“The encounter of artist and drawing energies, their dialogue, does not have the form of question and answer. It is an inarticulate dialogue.” -Granta
To draw is not only to represent and review, but it is also to receive. Drawing is a process of making a dialogue, but it is an internal one between the artist and their thoughts. This awareness occurs during the process of drawing. One can fully engage and merge into the act of drawing. When that occurs, one reaches a peak point of concentration and flow. During that period, you are intensely focused and your senses are fully engaged, yet you remain aware of the surrounding environment. In this way, drawing can be seen as an alternative method of meditation. Drawing is a way to explore thoughts, but not to be enslaved to one’s own thoughts. When you pause and step back to ponder is the moment you begin to receive. Drawing become a means to observing one’s thoughts.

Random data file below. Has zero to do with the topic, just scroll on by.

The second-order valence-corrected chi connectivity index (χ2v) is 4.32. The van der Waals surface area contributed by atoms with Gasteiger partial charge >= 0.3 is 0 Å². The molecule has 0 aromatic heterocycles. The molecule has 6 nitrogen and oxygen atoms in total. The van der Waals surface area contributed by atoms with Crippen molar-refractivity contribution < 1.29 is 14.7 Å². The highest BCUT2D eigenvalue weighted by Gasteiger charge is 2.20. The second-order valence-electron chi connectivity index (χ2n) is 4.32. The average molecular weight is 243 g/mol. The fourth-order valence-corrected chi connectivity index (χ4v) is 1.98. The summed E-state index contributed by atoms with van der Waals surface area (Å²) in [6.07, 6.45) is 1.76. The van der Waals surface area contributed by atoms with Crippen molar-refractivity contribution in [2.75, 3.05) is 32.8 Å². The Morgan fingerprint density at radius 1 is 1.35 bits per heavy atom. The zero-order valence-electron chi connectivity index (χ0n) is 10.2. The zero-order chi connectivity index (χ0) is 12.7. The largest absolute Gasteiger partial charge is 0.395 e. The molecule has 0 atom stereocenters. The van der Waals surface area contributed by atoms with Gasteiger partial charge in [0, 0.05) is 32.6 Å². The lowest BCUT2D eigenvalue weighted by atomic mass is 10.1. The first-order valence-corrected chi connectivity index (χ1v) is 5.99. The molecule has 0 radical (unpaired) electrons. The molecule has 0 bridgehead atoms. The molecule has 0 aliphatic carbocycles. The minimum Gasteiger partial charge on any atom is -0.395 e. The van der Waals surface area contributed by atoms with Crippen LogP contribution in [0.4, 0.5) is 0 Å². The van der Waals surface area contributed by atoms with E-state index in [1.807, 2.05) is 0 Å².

To draw requires the intensity of noticing. When it reaches a certain degree, one becomes more aware of the intense energy that can transform through drawing. Up to this point, the subject fades into the background. The shift from looking to making occurs during the act of drawing. When this internal dialogue reaches a point of intensity, mood and energy begin to transfer back and forth between the artist and the drawing. The act of drawing is indeed a silent conversation that only the artist understands.